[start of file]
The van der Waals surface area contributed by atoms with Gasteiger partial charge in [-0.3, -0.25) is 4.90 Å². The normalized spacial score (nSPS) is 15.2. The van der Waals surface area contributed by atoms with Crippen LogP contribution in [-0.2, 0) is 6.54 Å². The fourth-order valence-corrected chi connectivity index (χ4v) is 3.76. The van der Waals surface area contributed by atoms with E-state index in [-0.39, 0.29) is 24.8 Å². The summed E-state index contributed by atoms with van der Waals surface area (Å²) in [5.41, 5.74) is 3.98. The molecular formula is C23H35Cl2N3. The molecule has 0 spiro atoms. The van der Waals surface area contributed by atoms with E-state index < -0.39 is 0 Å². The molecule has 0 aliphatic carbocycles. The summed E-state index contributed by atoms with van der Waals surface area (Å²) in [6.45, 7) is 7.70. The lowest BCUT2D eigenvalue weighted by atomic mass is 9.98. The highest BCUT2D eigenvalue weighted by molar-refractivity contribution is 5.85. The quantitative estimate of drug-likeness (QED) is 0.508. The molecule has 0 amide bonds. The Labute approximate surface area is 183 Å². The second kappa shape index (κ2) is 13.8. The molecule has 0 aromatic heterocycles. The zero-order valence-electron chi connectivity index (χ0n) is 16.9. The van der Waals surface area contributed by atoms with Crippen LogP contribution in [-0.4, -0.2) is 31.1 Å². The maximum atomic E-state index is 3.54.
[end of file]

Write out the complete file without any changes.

The van der Waals surface area contributed by atoms with Gasteiger partial charge in [-0.3, -0.25) is 4.90 Å². The normalized spacial score (nSPS) is 15.2. The van der Waals surface area contributed by atoms with Crippen LogP contribution in [-0.2, 0) is 6.54 Å². The fourth-order valence-corrected chi connectivity index (χ4v) is 3.76. The van der Waals surface area contributed by atoms with E-state index in [-0.39, 0.29) is 24.8 Å². The summed E-state index contributed by atoms with van der Waals surface area (Å²) in [5.41, 5.74) is 3.98. The molecular formula is C23H35Cl2N3. The molecule has 0 spiro atoms. The van der Waals surface area contributed by atoms with E-state index < -0.39 is 0 Å². The molecule has 0 aliphatic carbocycles. The summed E-state index contributed by atoms with van der Waals surface area (Å²) in [6.45, 7) is 7.70. The lowest BCUT2D eigenvalue weighted by atomic mass is 9.98. The highest BCUT2D eigenvalue weighted by molar-refractivity contribution is 5.85. The quantitative estimate of drug-likeness (QED) is 0.508. The molecule has 0 amide bonds. The Labute approximate surface area is 183 Å². The second kappa shape index (κ2) is 13.8. The molecule has 0 aromatic heterocycles. The zero-order valence-electron chi connectivity index (χ0n) is 16.9. The van der Waals surface area contributed by atoms with Crippen LogP contribution in [-0.4, -0.2) is 31.1 Å². The maximum atomic E-state index is 3.54.